Now on to the second issue: problems with standardizing (or “detrending”) ring responses in order to remove the long term effects of changing tree age/size, thus leaving (presumably) only the effect of the climatic variable of interest. The problem here is that this is done by ad-hoc curve fitting procedures that cannot in any way guarantee an accurate result. An empirical “curve” (almost always a straight line or a negative exponential curve) is fit though each ring width series (obtained from a tree core), that curve being assumed to represent the effects of changing tree age/size on ring response. The residuals from this curve are thus taken to represent the effects of climate. There is no question that as a tree changes in age/size with time, that the ring characteristics also change. Ring widths typically, though not constantly, decrease with increasing tree size, for example. There are two main approaches to this “detrending” and it’s important to understand their basics.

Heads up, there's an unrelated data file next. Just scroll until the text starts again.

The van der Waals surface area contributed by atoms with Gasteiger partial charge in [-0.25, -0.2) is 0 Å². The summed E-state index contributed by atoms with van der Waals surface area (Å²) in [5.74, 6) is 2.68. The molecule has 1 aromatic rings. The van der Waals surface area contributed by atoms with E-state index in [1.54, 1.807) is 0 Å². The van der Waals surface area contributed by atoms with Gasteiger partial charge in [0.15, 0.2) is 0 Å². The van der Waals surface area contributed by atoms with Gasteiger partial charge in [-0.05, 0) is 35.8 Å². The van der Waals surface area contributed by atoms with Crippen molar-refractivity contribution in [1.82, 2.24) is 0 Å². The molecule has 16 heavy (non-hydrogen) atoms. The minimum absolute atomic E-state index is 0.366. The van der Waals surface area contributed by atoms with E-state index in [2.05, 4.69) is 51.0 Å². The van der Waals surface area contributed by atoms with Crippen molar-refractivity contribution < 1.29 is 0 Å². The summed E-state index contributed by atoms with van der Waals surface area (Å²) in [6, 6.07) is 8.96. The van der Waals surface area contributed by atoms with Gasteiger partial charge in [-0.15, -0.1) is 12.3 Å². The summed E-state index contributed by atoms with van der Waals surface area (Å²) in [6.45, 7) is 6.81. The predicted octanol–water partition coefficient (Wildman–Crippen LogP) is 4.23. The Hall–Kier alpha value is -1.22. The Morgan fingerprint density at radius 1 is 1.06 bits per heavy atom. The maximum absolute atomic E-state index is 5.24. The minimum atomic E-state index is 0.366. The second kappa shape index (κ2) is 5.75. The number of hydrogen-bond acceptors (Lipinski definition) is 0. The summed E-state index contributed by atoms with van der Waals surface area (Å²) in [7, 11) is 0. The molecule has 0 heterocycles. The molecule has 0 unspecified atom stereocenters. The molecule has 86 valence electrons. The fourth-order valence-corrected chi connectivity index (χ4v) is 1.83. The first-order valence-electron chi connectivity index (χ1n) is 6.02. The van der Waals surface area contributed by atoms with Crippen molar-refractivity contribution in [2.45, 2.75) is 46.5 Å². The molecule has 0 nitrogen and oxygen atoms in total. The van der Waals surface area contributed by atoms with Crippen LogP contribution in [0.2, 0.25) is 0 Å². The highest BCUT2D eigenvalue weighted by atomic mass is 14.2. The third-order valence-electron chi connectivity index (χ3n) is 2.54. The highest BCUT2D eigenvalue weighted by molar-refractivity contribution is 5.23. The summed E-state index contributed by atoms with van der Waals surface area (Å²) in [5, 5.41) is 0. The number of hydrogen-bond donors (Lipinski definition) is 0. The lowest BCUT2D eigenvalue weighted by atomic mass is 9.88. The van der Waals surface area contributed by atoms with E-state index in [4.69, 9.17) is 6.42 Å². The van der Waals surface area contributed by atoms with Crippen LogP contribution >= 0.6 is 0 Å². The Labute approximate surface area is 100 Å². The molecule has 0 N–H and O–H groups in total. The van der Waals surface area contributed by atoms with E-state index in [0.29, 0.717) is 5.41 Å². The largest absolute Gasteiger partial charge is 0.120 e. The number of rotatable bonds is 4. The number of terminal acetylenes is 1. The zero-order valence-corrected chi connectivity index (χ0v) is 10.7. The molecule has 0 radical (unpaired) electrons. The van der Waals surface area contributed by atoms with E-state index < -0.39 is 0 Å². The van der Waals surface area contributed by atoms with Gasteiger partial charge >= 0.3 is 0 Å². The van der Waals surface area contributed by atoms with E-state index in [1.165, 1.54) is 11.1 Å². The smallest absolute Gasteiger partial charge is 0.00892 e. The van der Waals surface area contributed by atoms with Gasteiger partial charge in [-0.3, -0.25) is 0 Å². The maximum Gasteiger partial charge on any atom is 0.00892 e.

The first, and historically oldest, method, fits a separate curve to each ring series individually. [I call this “Individual Curve Standardization” (ICS) for convenience, since there is no commonly used acronym in the literature for it.] It is immediately clear that the longest term effects of age/size, and climate, are (potentially) irretrievably confounded in this approach, and thus not fully resolvable. This issue was most clearly described in 1995 by Cook et al. The second method therefore tries to address this problem, by instead assuming that there is one fundamental age/size effect for a given species in a given, defined area, that can be approximated by a single curve fit to the ring series from the set of trees sampled therein. This method is known as “Regional Curve Standardization” (RCS). It is awkwardly described in the literature (e.g Briffa, 1992a) as resulting from “stacking” cores by their “cambial” ages, taking means, smoothing those means, etc. etc. More simply, RCS is the fitting of a single curve (or spline) to the ring cambial ages (years from tree center) of all cores in a defined area, followed by a detrending of each ring series with that single curve. [Sometimes two curves are generated if there are distinct groups of trees defined by clearly different long term growth patterns see e.g. Esper et al (2002)].